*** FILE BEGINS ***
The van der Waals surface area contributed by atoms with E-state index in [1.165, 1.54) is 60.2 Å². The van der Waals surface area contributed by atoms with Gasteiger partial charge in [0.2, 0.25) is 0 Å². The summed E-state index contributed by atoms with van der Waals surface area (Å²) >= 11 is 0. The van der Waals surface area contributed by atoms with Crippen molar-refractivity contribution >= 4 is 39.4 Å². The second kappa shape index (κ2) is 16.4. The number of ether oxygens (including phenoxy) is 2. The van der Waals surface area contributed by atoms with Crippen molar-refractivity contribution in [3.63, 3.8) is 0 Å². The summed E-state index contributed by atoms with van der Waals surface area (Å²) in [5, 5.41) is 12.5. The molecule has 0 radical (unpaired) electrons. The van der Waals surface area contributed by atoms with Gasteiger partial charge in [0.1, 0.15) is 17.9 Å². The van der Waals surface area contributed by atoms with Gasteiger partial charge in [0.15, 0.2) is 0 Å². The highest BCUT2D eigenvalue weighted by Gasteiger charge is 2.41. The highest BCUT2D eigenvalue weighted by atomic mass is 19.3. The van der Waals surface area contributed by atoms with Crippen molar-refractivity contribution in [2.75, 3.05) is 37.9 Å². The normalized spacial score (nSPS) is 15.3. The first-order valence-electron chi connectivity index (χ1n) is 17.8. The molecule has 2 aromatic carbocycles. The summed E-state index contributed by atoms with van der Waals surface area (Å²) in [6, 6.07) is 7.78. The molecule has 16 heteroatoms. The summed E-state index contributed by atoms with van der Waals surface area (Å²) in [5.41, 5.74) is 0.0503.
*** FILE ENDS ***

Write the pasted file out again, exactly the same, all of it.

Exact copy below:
The van der Waals surface area contributed by atoms with E-state index in [1.165, 1.54) is 60.2 Å². The van der Waals surface area contributed by atoms with Gasteiger partial charge in [0.2, 0.25) is 0 Å². The summed E-state index contributed by atoms with van der Waals surface area (Å²) >= 11 is 0. The van der Waals surface area contributed by atoms with Crippen molar-refractivity contribution >= 4 is 39.4 Å². The second kappa shape index (κ2) is 16.4. The number of ether oxygens (including phenoxy) is 2. The van der Waals surface area contributed by atoms with Crippen molar-refractivity contribution in [3.63, 3.8) is 0 Å². The summed E-state index contributed by atoms with van der Waals surface area (Å²) in [5, 5.41) is 12.5. The molecule has 0 radical (unpaired) electrons. The van der Waals surface area contributed by atoms with Gasteiger partial charge in [0.1, 0.15) is 17.9 Å². The van der Waals surface area contributed by atoms with Gasteiger partial charge in [0.15, 0.2) is 0 Å². The highest BCUT2D eigenvalue weighted by Gasteiger charge is 2.41. The highest BCUT2D eigenvalue weighted by atomic mass is 19.3. The van der Waals surface area contributed by atoms with Crippen molar-refractivity contribution in [2.75, 3.05) is 37.9 Å². The normalized spacial score (nSPS) is 15.3. The first-order valence-electron chi connectivity index (χ1n) is 17.8. The molecule has 2 aromatic carbocycles. The summed E-state index contributed by atoms with van der Waals surface area (Å²) in [6, 6.07) is 7.78. The molecule has 16 heteroatoms. The summed E-state index contributed by atoms with van der Waals surface area (Å²) in [5.41, 5.74) is 0.0503.